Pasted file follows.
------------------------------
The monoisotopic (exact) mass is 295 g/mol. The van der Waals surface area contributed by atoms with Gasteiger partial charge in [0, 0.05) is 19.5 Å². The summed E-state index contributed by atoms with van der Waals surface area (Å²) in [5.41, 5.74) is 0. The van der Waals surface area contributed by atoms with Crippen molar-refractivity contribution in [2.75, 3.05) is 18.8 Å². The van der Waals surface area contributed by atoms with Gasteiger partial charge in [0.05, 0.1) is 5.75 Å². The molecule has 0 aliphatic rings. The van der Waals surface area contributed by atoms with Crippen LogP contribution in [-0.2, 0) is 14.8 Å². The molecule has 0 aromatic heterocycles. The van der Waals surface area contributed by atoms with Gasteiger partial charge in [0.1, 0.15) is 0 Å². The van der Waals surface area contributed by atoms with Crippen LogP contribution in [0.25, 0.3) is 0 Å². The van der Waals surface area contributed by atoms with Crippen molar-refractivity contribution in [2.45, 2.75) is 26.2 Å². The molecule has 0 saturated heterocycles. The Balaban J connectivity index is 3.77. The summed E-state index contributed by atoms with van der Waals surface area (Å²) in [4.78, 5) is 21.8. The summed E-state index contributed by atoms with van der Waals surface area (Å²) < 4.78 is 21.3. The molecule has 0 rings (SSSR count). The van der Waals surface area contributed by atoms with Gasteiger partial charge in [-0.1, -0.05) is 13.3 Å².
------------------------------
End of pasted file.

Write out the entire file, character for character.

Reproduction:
The monoisotopic (exact) mass is 295 g/mol. The van der Waals surface area contributed by atoms with Gasteiger partial charge in [0, 0.05) is 19.5 Å². The summed E-state index contributed by atoms with van der Waals surface area (Å²) in [5.41, 5.74) is 0. The van der Waals surface area contributed by atoms with Crippen molar-refractivity contribution in [2.75, 3.05) is 18.8 Å². The van der Waals surface area contributed by atoms with Gasteiger partial charge in [0.05, 0.1) is 5.75 Å². The molecule has 0 aliphatic rings. The van der Waals surface area contributed by atoms with Crippen LogP contribution in [-0.2, 0) is 14.8 Å². The molecule has 0 aromatic heterocycles. The van der Waals surface area contributed by atoms with Gasteiger partial charge in [0.1, 0.15) is 0 Å². The van der Waals surface area contributed by atoms with Crippen LogP contribution in [0.25, 0.3) is 0 Å². The van der Waals surface area contributed by atoms with Crippen molar-refractivity contribution in [2.45, 2.75) is 26.2 Å². The molecule has 0 saturated heterocycles. The Balaban J connectivity index is 3.77. The summed E-state index contributed by atoms with van der Waals surface area (Å²) in [4.78, 5) is 21.8. The summed E-state index contributed by atoms with van der Waals surface area (Å²) < 4.78 is 21.3. The molecule has 0 rings (SSSR count). The van der Waals surface area contributed by atoms with Gasteiger partial charge in [-0.1, -0.05) is 13.3 Å².